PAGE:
I’ve just fixed a problem in ViEmu/VS that happened when Visual Assist is installed under VS2008. ViEmu wouldn’t work properly in XAML files in this setup – you’d get the block cursor, but vi commands wouldn’t work – keys would just type normally, and Esc wouldn’t exit this pseudo-insert mode.
This has happened in the past with HTML and XML files under previous versions of Visual Studio. The reason is the following: ViEmu works by hooking editor windows (subclassing in Win32 terminology) and intercepting keypresses to do its thing. When Visual Assist is present, ViEmu has to intercept the window after Visual Assist. The reasons is that, if not, Visual Assist might process a ‘b’ keypress, assume it means you’re typing, and pop up an autocompletion dropdown with types starting with ‘b’ (bool, etc…). But actually, this ‘b’ was done in normal mode, and ViEmu will just move the cursor to the beginning of the previous word.
As you can easily see, ViEmu needs to process the ‘b’ keypress first, and it ensures it doesn’t proceed and isn’t processed by either Visual Assist or VS’s own system. For this to work fine, we have to get the keypress before Visual Assist.
Well, Visual Assist is notoriously unpredictable as to when it will hook the window itself. It does it at some point after loading the file, but it can be either immediately or a few seconds after loading it. It’s probably parsing or loading or doing whatever in the background.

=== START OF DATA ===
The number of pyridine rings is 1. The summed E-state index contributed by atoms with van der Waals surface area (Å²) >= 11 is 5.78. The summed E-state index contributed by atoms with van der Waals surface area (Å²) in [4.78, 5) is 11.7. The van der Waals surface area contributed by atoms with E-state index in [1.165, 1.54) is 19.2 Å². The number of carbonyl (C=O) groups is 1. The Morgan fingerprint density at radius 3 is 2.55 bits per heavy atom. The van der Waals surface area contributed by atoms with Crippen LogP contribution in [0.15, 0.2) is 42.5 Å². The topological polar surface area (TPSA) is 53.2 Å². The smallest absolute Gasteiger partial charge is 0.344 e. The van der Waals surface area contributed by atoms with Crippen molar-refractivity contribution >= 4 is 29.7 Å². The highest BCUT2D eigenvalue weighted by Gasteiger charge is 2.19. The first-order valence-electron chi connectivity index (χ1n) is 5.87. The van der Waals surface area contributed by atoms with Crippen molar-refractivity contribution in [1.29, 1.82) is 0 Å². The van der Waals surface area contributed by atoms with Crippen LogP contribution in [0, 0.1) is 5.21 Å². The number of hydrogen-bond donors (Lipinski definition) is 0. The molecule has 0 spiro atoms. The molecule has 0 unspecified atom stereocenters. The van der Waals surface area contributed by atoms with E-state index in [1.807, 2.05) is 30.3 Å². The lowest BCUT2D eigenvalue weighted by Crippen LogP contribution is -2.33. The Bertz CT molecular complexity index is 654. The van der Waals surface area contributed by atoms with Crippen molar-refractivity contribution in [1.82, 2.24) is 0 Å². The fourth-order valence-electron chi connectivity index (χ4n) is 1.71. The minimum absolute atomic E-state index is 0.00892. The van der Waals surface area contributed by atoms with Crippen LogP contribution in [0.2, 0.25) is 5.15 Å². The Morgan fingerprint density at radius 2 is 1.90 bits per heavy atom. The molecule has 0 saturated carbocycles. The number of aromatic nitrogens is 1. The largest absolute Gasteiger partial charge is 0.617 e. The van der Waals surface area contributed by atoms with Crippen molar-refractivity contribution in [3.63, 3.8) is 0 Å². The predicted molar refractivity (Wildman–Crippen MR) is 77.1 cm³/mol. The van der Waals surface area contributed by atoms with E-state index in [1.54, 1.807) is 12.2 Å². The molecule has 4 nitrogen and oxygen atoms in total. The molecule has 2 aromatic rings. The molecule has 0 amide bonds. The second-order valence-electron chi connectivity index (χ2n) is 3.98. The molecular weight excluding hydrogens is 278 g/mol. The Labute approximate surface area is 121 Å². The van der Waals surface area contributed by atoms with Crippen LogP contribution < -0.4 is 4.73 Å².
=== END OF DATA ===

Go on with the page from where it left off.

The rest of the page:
Well, the Visual Assist devs were so kind as to provide a way by which you can check whether they have already subclassed the window. Having this, ViEmu was able to just query it and not hook the window until Visual Assist has. Of course, I need to detect whether Visual Assist is installed, because, if not, the check to see if they have subclassed it will make ViEmu wait forever.
The additional problem is that Visual Assist doesn’t hook *all* text editing windows. For example, it doesn’t act at all on HTML & XML windows. So, in the case of this file types, I have to identify them, and *not wait* for Visual Assist. The way I do this identification is by asking Visual Studio which language service is handling the window. If it’s XML, HTML, XMLA, etc… then I just don’t wait for Visual Assist hooking even if we have detected Visual Assist is installed.
You can see how this is getting pretty hairy.
Ok, the final drop that causes the problem is that Microsoft keeps adding new language services for XML, XAML, and similar formats in each version of Visual Studio. When they do this, the end result is that ViEmu gets stuck and non-functional in the new XML-variants. And I have to add a new langsvc to the list of exceptions and put out a new build of ViEmu/VS.
This is what I just did, ViEmu/VS version 2.1.17, which works just fine in the above combination. Hopefully I have covered all new such cases in VS2008 (XAML and XOML, and don’t ask me, I don’t know what XOML is, but it’s in the list of new language services in VS2008’s registry hive). Here is the link to download it:
Remember you have to manually uninstall the previous 2.1.x version before installing this one.
And, incidentally, this is the same reason of another problem that comes up every few months: if you have ViEmu and a Visual Assist X trial installed, and if the VAX trial expires, ViEmu will stop working. This is because ViEmu detects Visual Assist is present, it will decide to wait for VAX-hooking on all windows, and they will never actually get hooked, because the VAX has stopped working. It would be cool if there were a way to detect the VAX is non-functional, or whether VAX is planning to hook a given window, but unfortunately there isn’t (or I have failed to come up with one).
Ah the joys of 3rd party plugin compatibility.